If you’ve never considered giving scuba diving a go, then … think again! Did you know that our planet consists of 71% oceans? NOAA’s National Geophysical Data Center estimate there are 321,003,271 cubic miles of water within these vast areas.
But just what resides is in this huge part of Planet Earth? Tracerco, specialists in subsea pipeline inspection, take a look at what’s in our oceans …
Life … as we know it!
The oceans are teeming with life. We already recognise thousands of species of marine life which reside in the ocean, though many are still to be discovered, and some scientists believe that the true number could be in the millions.
The coral reefs are a haven for living creatures. There are around 4,000 species of coral reef fish found worldwide, which makes up nearly a quarter of the world’s marine fish species, though be aware that a millilitre of ocean water contains close to one million bacteria and 10 million viruses.
Depths and amazing sights
The deepest ocean area is The Mariana Trench. It’s located in the western Pacific Ocean and to the east of the Mariana Islands, and the deepest point here is an estimated 11,000 metres (36,000 feet). The average depth of the Earth’s oceans is also 3,720 metres (12,200 feet)
I bet you wouldn’t have guessed that Earth’s longest mountain range is actually underwater? Named the Mid-Oceanic Ridge, this mountain chain stretches for more than 56,000km across and covers parts of the Atlantic Ocean, the Indian Ocean and the Pacific Ocean. Meanwhile, Earth’s highest mountain in the ocean is the Mauna Kea. Found off the coast of Hawaii, the mountain rises for 10,203 metres (33,474 feet) from the ocean floor, with 4,170 metres (13,680 feet) viewable above sea level.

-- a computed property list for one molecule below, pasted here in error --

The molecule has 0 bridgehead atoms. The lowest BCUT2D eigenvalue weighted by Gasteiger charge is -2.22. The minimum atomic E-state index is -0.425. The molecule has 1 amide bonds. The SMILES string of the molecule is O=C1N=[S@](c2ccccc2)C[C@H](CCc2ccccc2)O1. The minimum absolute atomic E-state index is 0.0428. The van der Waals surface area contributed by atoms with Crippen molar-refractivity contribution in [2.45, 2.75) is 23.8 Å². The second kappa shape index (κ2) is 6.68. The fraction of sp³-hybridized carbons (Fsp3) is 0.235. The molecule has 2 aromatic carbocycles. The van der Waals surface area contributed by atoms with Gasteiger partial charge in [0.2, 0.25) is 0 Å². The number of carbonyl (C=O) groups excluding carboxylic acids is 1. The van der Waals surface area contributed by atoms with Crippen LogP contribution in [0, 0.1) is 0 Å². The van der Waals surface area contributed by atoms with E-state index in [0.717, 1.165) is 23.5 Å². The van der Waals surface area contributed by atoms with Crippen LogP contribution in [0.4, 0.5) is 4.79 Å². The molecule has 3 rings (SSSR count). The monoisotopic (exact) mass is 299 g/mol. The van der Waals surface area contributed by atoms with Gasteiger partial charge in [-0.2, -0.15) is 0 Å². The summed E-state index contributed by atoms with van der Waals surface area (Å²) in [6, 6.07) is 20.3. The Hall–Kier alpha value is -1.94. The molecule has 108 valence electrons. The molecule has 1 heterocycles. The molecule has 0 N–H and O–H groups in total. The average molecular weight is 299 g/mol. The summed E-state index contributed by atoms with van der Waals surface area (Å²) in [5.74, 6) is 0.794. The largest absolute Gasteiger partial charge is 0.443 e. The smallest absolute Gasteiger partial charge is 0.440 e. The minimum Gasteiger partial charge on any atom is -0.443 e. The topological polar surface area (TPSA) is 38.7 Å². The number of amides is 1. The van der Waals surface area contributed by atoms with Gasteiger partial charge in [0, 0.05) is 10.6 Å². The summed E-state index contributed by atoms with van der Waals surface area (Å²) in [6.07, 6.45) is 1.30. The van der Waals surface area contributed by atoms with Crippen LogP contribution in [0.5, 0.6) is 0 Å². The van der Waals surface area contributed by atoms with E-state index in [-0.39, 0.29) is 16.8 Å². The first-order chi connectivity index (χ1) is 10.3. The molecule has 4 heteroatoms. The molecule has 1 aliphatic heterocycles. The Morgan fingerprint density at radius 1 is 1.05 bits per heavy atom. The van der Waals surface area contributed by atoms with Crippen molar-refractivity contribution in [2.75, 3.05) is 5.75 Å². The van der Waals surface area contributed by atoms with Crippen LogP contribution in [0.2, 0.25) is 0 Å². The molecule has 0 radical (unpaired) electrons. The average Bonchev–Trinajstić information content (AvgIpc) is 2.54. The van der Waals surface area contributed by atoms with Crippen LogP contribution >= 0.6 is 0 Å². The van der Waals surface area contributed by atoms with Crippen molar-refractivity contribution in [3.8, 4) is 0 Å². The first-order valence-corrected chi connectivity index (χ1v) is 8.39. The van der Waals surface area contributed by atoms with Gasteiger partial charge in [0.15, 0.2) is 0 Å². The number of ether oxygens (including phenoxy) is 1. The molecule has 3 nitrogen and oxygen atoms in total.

The Great Barrier Reef is the largest living structure on Earth. It measures around 2,600km and is so huge that it can be spotted from the Moon.
Would you believe that volcanoes can exist underwater? Near to the Gulf of Mexico, on the ocean’s floor, brine pools are found, as too are underwater volcanoes in which mud and methane explode from them as opposed to lava. There are also underwater hot springs found across the Earth’s oceans, where water with temperatures of 650°F shootout — that’s hot enough to melt lead.
There is so much left to discover, too. National Geographic states that we have only explored around five per cent of the Earth’s oceans to date, meaning that more detailed maps of Mars are available than those of our planet’s ocean floor.
What’s to be found?
If you combined all the items in the world’s museums, it still wouldn’t be more than the ocean’s artefacts. There is almost 20 million tons of gold within the Earth’s oceans too — if all which was suspended was mined, there would be enough to give each person on the planet around 9 pounds of gold. There is up to $60 billion in sunken treasure housed on the floors of Earth’s oceans as well.
What about the science? Scientists believe there could be up to 50 quadrillion tons of dissolved solids found within the Earth’s oceans, with magnesium salts, potassium salts, calcium salts and sodium salts making up the bulk of this enormous figure.
And rubbish gets everywhere, unfortunately! There are an estimated 14 billion pounds of garbage dumped into the world’s oceans annually though, with the majority of this being hazardous plastic.
Communication and trade
Shipping accounts for much of the world’s trading. More than 90 per cent of trade between nations is transported is carried by ships, while around half of communications between nations occur using underwater cables.